Sunday, May 31, 2009

12-28-2008: Holy Family (B)

Genesis 15:1-6; 21:1-3/Psalm 128/Hebrews 11:8,11-12,17-19/Luke 2:22-40
When facts are unknown, fantasies flourish, a wise old social worker once told me as he mused on the debilitating effects family secrets exert on the integrity of the family. Today, on this Feast of the Holy Family, we might admit we know virtually nothing about the relationship shared by Jesus, Mary and Joseph during Jesus’ formative years at Nazareth. So we fantasize and idolize the Holy Family, projecting onto them, as a family, the perfection we so obviously lack in ours.

We think: since Jesus was God, and Mary so pure, and Joseph quite quiet – there would have been no fighting or yelling, no outbursts of anger or tears, no childish pouting or teenage rebellion, no vengeful rebukes or nasty comments. In other words, we might conclude, that Holy Family was nothing like mine. We are constrained, of course, by the facts of our faith: that at least two of the members of that family were incapable of sinning. Thus, if the above mentioned “negative” characteristics are indeed sins, then they would have not occurred in the Holy Family; or, on the other hand, we might consider the possibility that if they did occur, then they may not be sins.

“The family is that privileged setting where every person learns to give and receive love…enabling men and women to grow to the full measure of their humanity.” Such a definition of family (as Pope Benedict has put it) could apply to any and all families – even the Holy Family, because Jesus too had to learn to grow in his humanity (you can’t grow in divinity – by definition). The church, and other religious bodies, have become a bit testy of late regarding how that privileged setting might be achieved however. That’s too bad, really. Making distinctions about what kind of family is best – two parents; two parents married only once; two parents: one male, one female; two parents of the same race; two parents of the same religion…etc., does no one any good. Just because families are formed in different ways doesn’t exclude them from being a family and, more importantly, doesn’t preclude them from achieving that privileged setting. Difference doesn’t necessarily mean better - or worse; it can simply mean different.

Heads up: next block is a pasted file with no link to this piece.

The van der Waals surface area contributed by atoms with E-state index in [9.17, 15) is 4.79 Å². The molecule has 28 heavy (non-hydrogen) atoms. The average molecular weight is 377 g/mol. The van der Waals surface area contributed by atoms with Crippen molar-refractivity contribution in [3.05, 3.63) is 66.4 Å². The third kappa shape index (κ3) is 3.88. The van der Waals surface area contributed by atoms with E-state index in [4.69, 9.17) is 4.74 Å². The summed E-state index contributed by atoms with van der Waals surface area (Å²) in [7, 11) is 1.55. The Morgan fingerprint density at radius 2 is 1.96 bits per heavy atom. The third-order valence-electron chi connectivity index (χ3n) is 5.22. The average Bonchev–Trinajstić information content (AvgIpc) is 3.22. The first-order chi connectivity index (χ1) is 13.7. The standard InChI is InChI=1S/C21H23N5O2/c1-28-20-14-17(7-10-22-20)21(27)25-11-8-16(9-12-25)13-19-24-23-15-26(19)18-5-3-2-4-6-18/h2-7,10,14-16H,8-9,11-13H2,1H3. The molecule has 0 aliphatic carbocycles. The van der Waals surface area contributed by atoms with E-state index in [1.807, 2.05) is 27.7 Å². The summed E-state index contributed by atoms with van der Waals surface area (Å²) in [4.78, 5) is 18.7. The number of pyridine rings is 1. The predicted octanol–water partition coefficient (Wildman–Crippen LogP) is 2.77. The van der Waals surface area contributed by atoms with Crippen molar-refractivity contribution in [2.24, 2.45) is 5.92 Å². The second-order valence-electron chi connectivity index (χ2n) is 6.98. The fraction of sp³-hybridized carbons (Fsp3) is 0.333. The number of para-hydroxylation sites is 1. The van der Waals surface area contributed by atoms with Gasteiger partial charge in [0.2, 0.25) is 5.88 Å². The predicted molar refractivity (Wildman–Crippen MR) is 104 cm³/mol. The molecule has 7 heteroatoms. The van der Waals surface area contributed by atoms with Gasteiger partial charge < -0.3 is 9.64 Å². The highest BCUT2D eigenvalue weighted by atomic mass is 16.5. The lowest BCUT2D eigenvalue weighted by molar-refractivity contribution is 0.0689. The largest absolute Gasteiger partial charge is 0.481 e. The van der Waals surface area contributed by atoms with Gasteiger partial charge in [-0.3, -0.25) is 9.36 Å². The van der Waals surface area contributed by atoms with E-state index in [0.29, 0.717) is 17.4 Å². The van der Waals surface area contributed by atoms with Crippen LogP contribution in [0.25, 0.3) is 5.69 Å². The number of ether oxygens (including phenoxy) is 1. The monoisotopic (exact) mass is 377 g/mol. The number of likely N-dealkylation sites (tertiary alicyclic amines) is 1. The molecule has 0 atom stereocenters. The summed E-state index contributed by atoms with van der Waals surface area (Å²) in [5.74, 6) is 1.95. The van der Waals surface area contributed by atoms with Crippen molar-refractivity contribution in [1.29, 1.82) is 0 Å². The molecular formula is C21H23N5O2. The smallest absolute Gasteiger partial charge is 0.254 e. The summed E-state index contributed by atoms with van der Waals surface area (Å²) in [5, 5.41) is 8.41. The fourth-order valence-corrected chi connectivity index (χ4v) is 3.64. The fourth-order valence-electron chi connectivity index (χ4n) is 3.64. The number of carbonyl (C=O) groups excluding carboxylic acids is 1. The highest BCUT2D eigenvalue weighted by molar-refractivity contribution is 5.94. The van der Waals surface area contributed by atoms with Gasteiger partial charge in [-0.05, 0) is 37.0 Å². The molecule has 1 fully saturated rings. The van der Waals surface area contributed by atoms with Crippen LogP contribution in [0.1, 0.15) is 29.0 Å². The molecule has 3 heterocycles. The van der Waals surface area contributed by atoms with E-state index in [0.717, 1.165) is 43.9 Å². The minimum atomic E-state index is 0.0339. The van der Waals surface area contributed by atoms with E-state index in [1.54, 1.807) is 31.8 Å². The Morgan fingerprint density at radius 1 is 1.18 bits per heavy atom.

I recently heard a story of a man orphaned as a young child and raised in an orphanage. He grew to become increasingly aware that he had lacked much of what a traditional family could have provided, but he was nevertheless immensely grateful for what he did receive. His lack, he came to understand, did not prevent him from experiencing the essentials of being part of a family. He knew he had had that privileged setting despite the deprivations of his particular experience.

Dwelling on what could have been can be a fruitless and even debilitating endeavor. And it’s not unrelated to idolizing. Using current criteria for what constitutes the ideal family, we might wonder about the Holy Family as well. Let’s see: Mary was pregnant when she married Joseph – but not with his child. Joseph was probably considerably older than Mary. Mary and Joseph never had conjugal relations which, according to current church teaching, would probably invalidate their marriage. Mary conceived Jesus without the assistance of any man – a condition shared by not a few women who have become pregnant by current reproductive technologies. And Jesus, raised an only child, would have lacked for sibling relationships. According to so-called traditional ideals, the Holy Family doesn’t quite make the mark.

But building families into privileged settings, where each learns to give and receive love, has no set formula; it relies almost completely on the desire of each to sacrifice for the other. And the commitment to do just that can be achieved to some degree by anyone, whether in a traditional family or not; one created by natural or artificial means (by ordinary biology, enhanced biology, or adoption); where there is only one parent (due to divorce, death, or choice); where all might even be of the same gender (funny, we never questioned that criterion when we praised same-sex church orphanages in their caring for children).

True, families sometimes fail. Some do not seem to achieve any semblance of that privileged setting. But those failures occur in all types of families, not just non-traditional ones. And families that endure just can’t be fit into pre-conditioned categories. They are made up of human beings, diverse and creative, incredibly adaptive, struggling with all kinds of weaknesses and debilities but nevertheless capable of giving and receiving love on some level which need never be quantified or compared.

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